BYU Alumna Delivers Annual Cluff Lecture on Racism, Early Childhood Education

Dr. Jennifer Keys Adair, a BYU alumna and current faculty member at the University of Texas at Austin, spoke about racism in early childhood education.

PROVO, Utah (March 5, 2020)—Dr. Jennifer Keys Adair, PhD was the speaker for the Benjamin Cluff Jr. Annual Lecture, hosted by the David O. McKay School of Education. Dr. Adair’s presentation, titled “Agency as a Tool to Fight Racism: What Charles Mills, Gloria Anzaldúa and Texas First Graders Can Teach Us About Personhood,” highlighted the exceptional research done by Adair and others to confront racism in elementary schools.

Dr. Adair, who is an associate professor of childhood education and Director of the Agency and Young Children Research Collective at the University of Texas at Austin, utilized her background as a cultural anthropologist to understand the role of agency for schoolchildren in the classroom and how the agency of children of color may be limited.

“I’ve learned over the past 10 years that agency, or at least the enactment of our agency, has as much to do with power as it does our own choices and accountability,” Adair explained. “I have also found that racism is a major factor in who gets to use their agency at school. Racism, to me, is one of the great evils that prevents white people from progressing.”

Before diving into her research, Adair—a BYU alumna—offered a message of hope to BYU students “who feel average.”

“I was a very average BYU student,” she said. “I never got awards. I didn’t have any major accomplishments when I was here. I got a B-minus in beginning clogging, to give you a sense of how average I was.”

Adair’s research followed the impact on agency—by her definition, “the ability to influence and make decisions about what and how something is learned”—on social and academic development in children.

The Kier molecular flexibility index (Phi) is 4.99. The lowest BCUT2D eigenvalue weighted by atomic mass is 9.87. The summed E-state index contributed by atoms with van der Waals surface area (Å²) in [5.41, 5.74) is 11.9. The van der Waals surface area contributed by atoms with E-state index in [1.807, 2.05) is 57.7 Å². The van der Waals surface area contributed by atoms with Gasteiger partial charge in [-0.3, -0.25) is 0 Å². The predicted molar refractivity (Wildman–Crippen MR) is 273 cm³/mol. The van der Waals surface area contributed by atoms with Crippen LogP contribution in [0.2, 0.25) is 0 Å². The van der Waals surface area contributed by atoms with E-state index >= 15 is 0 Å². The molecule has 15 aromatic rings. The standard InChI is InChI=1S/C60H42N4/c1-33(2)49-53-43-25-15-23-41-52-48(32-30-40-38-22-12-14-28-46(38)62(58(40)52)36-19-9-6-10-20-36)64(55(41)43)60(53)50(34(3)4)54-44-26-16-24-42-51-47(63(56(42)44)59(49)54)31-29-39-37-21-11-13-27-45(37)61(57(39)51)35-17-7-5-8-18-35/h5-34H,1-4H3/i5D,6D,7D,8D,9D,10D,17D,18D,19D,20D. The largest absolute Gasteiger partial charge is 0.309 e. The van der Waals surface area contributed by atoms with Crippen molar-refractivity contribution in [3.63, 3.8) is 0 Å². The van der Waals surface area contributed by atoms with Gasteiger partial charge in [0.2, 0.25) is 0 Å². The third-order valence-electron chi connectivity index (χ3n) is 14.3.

As she traveled to many elementary school classrooms throughout California, Arizona, and Texas, she found a noticeable difference between schools in middle- or upper-class areas with predominantly white students as opposed to those with mostly children of color. The classrooms in more affluent areas allowed students to ask questions, move around, and work on projects, while the predominately minority classrooms were strictly organized in where students sit, when they talk, and who they work with.

“I thought to myself, and have been thinking ever since, ‘how is this equity?’” Adair wondered. “How is one group of kids being able to use their agency at school, and all these other kids are not?”

Adair referenced the work of Nobel laureate Amartya Sen, who proposed that a better measure of a nation’s development than its income is the agency and wellbeing of its citizens. That inspired Adair to launch her own research on the ability of elementary students to determine what they learn and how they learn it. Her findings echoed the philosophical premises of Charles W. Mills, who argued in his book, The Racial System, that racist measures have classified people into human and sub-human groups, unfairly categorizing individuals of color to a lower social status.

In filming classroom settings and presenting her clips to different school districts, school administrators, and parents, she came to the conclusion that educational equity is not achieved by trying to repair young children, but by working to fix discriminatory systems and teaching practices.

Quoting Mills, Adair said, “As long as this studied ignorance persists, the Racial Contract will only be rewritten, rather than being torn up altogether, and justice will continue to be restricted to ‘just us.’”

—Samuel Benson (Sociology, ’23)